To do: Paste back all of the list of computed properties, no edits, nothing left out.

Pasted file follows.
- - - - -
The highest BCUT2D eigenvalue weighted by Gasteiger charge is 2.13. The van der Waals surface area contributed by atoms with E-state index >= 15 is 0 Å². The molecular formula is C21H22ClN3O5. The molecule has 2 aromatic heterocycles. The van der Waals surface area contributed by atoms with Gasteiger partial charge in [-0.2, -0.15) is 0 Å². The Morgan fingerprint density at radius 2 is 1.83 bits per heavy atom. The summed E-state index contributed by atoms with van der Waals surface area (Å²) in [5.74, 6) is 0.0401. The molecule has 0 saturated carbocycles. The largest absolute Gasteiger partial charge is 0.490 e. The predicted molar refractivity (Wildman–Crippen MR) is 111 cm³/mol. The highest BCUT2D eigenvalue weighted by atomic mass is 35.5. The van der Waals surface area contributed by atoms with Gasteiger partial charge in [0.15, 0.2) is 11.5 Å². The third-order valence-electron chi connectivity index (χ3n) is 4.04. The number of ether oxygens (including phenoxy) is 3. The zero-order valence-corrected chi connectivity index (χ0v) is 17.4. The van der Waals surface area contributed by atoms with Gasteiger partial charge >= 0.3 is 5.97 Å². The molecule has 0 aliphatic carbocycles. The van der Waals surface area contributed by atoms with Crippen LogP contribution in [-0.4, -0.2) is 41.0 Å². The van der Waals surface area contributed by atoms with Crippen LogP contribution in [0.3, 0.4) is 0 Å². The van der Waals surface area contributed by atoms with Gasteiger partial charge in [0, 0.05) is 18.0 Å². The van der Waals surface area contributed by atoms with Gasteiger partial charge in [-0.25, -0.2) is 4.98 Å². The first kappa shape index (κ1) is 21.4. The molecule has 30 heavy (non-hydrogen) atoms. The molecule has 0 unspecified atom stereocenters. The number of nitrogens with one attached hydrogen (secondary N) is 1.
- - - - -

The highest BCUT2D eigenvalue weighted by Gasteiger charge is 2.13. The van der Waals surface area contributed by atoms with E-state index >= 15 is 0 Å². The molecular formula is C21H22ClN3O5. The molecule has 2 aromatic heterocycles. The van der Waals surface area contributed by atoms with Gasteiger partial charge in [-0.2, -0.15) is 0 Å². The Morgan fingerprint density at radius 2 is 1.83 bits per heavy atom. The summed E-state index contributed by atoms with van der Waals surface area (Å²) in [5.74, 6) is 0.0401. The molecule has 0 saturated carbocycles. The largest absolute Gasteiger partial charge is 0.490 e. The predicted molar refractivity (Wildman–Crippen MR) is 111 cm³/mol. The highest BCUT2D eigenvalue weighted by atomic mass is 35.5. The van der Waals surface area contributed by atoms with Gasteiger partial charge in [0.15, 0.2) is 11.5 Å². The third-order valence-electron chi connectivity index (χ3n) is 4.04. The number of ether oxygens (including phenoxy) is 3. The zero-order valence-corrected chi connectivity index (χ0v) is 17.4. The van der Waals surface area contributed by atoms with Gasteiger partial charge >= 0.3 is 5.97 Å². The molecule has 0 aliphatic carbocycles. The van der Waals surface area contributed by atoms with Crippen LogP contribution in [-0.4, -0.2) is 41.0 Å². The van der Waals surface area contributed by atoms with Crippen LogP contribution in [0.3, 0.4) is 0 Å². The van der Waals surface area contributed by atoms with Gasteiger partial charge in [0, 0.05) is 18.0 Å². The van der Waals surface area contributed by atoms with Gasteiger partial charge in [-0.25, -0.2) is 4.98 Å². The first kappa shape index (κ1) is 21.4. The molecule has 30 heavy (non-hydrogen) atoms. The molecule has 0 unspecified atom stereocenters. The number of nitrogens with one attached hydrogen (secondary N) is 1.